In late May I went to Georgia, where I met with Troy Anthony Davis on Death Row. He has been there for eighteen years, and I wanted to speak with him. I came away convinced that he represents the most compelling case of innocence in decades.
This week, the Supreme Court agreed to decide whether to hear the request for a writ of habeas corpus in Davis's case in September hopefully signaling a more careful review of his motion. The reality, though, is that the last time the Justices granted such a motion was 1925 and should the Supreme Court decline the request, the countdown to Davis's execution will begin. It is even more imperative that the Chatham County District Attorney, Larry Chisolm, act now to do the right thing, and move to reopen the case.
The case must be reopened for several reasons: Davis's conviction was based on the word of eyewitnesses. However, since 2001, seven of the nine witnesses recanted or contradicted their original testimony. Several said they were coerced by the police. No physical evidence was ever produced that tied Davis to the murder of Mark Allen MacPhail, a white off-duty Savannah police officer who was killed as he tried to break up a street fight. The gun used in the shooting was never found.
Second, there is abundant evidence supporting Davis's likely innocence but it has not been aired in court. Our legal system does not allow defendants the opportunity to present new evidence of their innocence after conviction. This intransigence on legal procedural matters is unconscionable when a life is on the line.
The new evidence of his innocence means Davis deserves another day in court, not execution: The prospect that an innocent man might be put to death based on faulty witness testimony, and because the court won't agree to hear evidence of his innocence, represents a tragedy of epic proportions. A wrongful execution cannot be rectified.
More than thirty years' worth of social science and criminal justice research shows that eyewitness testimonies are notoriously unreliable, according to The Innocence Project. Since 1973, a total of 133 men and women have been exonerated or had their death sentences commuted based on post-conviction findings that demonstrated their likely innocence, according to the Death Penalty Information Center.
Adding to the sense of urgency around the Davis case, too, is the long, sour history of wrongly-accused black men receiving "rough justice" in the Deep South. Davis was convicted in Chatham County, a place where genteel traditions and picturesque antebellum mansions mask the harsher truths about the history of slavery, racism, and the Jim Crow era that is still imprinted on the region. Chatham County is home to about 250,000 of Georgia's 9.7 million residents but it has produced 40 percent of all death row exonerations in the state.
The department of corrections in Georgia has blocked television media from visiting Davis. But when I met with him on May 29, I was overwhelmed by his quiet confidence, and by the high regard with which he is held by inmates and personnel alike.
It is evident that Davis's jailers—prison guards whose faces are usually stony or a blank slate of indifference—are moved by his plight. While we talked, I saw guards who clearly had come to believe as I do—that Troy Davis has spent nearly half his life on Death Row for a crime he did not commit. Outside, as I crossed the parking-lot under a merciless sun, I chatted with a woman who said she knew of a former guard who quit his duty at that facility, rather than have to take part in marching Troy Davis to the death chamber. I share that man's sense of outrage. I've also met with Davis's sister, Marita, and her son. He is nearing adulthood, and has only known his uncle as a Death Row inmate. But Davis, a former athletic coach, has nonetheless been an effective, compassionate mentor to his only nephew.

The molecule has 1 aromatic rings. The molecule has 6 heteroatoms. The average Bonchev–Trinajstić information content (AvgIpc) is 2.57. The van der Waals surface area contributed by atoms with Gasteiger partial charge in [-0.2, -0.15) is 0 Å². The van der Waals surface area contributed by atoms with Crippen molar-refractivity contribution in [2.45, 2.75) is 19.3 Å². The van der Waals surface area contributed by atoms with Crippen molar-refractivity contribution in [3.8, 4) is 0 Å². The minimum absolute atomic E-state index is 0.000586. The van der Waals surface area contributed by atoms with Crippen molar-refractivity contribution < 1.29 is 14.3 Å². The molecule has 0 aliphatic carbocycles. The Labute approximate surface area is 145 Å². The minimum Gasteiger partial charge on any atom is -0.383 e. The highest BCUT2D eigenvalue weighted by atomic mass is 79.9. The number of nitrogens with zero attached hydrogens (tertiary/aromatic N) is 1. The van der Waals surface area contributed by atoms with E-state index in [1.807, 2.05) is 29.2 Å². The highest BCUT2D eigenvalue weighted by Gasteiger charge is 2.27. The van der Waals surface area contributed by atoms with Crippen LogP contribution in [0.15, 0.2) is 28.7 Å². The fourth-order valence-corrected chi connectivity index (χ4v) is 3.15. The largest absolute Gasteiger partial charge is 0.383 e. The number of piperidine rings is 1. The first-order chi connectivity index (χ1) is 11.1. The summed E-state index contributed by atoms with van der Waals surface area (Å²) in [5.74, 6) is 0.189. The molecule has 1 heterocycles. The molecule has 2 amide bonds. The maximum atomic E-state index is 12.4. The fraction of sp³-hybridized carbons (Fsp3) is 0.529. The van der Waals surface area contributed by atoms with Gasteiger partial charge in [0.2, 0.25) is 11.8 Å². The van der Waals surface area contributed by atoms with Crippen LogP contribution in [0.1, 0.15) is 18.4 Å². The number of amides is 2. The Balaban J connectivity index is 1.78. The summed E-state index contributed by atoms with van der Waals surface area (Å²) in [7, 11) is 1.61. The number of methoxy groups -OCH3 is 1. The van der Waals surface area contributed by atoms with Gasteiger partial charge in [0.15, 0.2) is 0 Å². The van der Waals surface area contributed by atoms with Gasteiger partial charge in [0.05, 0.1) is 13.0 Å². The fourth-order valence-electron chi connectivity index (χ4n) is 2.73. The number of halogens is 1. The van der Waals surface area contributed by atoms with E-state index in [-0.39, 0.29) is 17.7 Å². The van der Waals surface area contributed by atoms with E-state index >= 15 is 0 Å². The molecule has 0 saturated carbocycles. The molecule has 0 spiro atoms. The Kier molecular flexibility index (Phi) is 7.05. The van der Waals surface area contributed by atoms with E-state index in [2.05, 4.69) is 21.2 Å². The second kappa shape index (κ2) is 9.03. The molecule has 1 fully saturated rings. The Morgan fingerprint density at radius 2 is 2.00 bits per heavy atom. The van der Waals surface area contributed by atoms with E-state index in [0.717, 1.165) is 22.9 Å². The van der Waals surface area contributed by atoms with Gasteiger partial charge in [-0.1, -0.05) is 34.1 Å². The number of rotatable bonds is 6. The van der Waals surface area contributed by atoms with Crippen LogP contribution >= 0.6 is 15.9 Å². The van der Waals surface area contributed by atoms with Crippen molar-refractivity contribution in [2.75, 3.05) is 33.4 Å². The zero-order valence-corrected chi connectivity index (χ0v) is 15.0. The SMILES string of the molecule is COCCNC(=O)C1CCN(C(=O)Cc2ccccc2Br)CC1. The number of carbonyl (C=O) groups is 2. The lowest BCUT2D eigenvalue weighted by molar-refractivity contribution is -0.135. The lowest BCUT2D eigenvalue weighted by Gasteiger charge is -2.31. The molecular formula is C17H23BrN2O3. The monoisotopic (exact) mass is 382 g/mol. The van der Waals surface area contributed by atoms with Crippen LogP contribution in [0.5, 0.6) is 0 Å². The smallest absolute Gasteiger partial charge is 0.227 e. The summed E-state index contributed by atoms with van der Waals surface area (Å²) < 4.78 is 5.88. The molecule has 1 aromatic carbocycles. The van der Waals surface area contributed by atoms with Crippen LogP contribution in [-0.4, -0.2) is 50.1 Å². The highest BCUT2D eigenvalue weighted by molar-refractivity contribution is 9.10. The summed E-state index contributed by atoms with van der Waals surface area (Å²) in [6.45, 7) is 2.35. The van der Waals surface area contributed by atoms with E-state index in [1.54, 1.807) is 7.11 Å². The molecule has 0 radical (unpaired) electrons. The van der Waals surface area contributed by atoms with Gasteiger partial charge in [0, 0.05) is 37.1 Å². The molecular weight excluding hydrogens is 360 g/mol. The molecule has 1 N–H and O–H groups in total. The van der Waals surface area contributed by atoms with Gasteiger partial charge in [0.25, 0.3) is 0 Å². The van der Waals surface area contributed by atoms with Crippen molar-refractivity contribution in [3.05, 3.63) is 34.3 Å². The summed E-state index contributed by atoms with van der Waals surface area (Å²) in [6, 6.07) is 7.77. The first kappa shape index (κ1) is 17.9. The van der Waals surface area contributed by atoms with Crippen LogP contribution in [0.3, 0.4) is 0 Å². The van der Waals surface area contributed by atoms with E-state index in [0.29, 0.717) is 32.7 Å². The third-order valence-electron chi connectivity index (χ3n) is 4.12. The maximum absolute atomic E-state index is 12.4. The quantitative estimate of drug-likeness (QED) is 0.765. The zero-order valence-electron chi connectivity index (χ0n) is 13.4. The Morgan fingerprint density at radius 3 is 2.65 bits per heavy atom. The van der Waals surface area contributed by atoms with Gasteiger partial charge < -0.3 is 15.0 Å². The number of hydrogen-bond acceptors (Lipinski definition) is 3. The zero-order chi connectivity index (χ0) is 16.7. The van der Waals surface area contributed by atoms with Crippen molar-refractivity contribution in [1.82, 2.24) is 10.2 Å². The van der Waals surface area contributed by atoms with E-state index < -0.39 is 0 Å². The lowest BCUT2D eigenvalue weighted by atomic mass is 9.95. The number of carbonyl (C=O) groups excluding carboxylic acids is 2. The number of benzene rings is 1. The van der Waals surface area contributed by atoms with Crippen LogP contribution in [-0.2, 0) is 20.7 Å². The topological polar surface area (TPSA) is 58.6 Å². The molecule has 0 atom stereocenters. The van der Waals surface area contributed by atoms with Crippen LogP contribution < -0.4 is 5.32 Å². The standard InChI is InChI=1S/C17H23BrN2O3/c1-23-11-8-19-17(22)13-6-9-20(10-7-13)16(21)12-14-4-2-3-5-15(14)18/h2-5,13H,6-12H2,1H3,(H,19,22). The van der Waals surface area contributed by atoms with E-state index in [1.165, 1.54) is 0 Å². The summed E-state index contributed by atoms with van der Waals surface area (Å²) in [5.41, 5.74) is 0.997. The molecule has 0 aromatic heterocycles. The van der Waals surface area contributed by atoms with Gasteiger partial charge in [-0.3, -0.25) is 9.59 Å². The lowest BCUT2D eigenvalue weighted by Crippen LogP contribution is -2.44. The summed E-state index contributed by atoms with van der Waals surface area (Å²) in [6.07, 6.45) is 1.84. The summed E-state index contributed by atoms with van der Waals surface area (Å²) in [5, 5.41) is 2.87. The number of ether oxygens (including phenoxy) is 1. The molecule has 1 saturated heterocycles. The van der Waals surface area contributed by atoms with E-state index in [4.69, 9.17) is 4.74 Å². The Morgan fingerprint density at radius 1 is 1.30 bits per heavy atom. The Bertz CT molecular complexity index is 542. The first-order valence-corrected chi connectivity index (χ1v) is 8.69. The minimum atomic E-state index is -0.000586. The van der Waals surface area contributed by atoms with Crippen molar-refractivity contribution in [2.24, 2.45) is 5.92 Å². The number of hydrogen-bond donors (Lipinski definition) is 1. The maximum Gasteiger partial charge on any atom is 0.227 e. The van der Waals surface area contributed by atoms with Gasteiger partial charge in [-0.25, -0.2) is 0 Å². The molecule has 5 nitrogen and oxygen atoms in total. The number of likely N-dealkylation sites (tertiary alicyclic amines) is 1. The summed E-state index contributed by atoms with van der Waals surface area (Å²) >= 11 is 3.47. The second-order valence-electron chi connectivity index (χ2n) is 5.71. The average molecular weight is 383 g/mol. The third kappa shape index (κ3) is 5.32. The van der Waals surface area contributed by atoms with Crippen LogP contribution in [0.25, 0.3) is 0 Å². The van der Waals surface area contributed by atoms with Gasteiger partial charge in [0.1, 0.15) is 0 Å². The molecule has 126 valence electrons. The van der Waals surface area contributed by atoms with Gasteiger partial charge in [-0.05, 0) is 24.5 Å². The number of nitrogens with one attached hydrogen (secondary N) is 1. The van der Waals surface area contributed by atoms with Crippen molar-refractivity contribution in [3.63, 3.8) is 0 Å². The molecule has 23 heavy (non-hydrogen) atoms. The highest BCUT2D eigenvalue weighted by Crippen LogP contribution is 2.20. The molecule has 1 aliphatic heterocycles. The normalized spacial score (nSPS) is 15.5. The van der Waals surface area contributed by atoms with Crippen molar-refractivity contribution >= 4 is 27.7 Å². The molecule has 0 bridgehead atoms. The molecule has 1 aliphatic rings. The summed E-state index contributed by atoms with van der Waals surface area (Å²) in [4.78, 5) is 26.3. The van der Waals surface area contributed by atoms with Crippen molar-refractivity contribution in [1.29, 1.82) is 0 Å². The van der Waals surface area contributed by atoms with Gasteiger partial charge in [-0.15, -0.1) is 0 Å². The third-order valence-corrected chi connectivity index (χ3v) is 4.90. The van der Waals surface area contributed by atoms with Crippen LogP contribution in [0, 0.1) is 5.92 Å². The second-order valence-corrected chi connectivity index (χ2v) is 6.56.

Yet it is not only the many details of Davis's humanity that has led to a groundswell of grassroots support for a campaign to reopen the case: It is the undeniable fact that, as a nation of laws, we have an obligation to reconsider death penalty convictions when new evidence of innocence is revealed.
This is why a "strange bedfellows" group of individuals have been drawn together to fight for the reopening of his case, including former FBI Director William Sessions, Pope Benedict XVI; former Libertarian Party presidential candidate Bob Barr, and Archbishop Desmond Tutu. Sessions, in fact, has been quite fired up about the need for reforms in a court and criminal justice system that refuses to re-examine a death penalty case despite new evidence that may prove a defendant's innocence.
"Only a full hearing, with all witnesses subject to rigorous cross-examination and a full exploration of the circumstances of their testimony, will provide a means to determine the reliability of the conviction," Sessions wrote in an Atlanta Journal-Constitution op-ed last year. "This never happened at [Troy Davis] trial. It must happen now."
The idea that any American might be sentenced to death without being allowed a full airing of all the evidence is an outrage, and represents a blatant flouting of our nation's founding principles. The NAACP has joined with Sessions, former president Jimmy Carter; Amnesty International, and a coalition of other human and civil rights groups to raise awareness of not only just the Troy Davis case, but of the urgent need to push for reforms to the criminal justice system. At www.iamtroy.com, information is available showing why innocence matters, and how all Americans can become a part of the movement to find solutions.
I believe that Troy Davis is innocent—and that the family of the slain Savannah police officer, Mark MacPhail, deserve to see the real killer brought to justice. These two things are not mutually exclusive, and our Constitution should be strong enough to ensure that both parts of that equation are realized.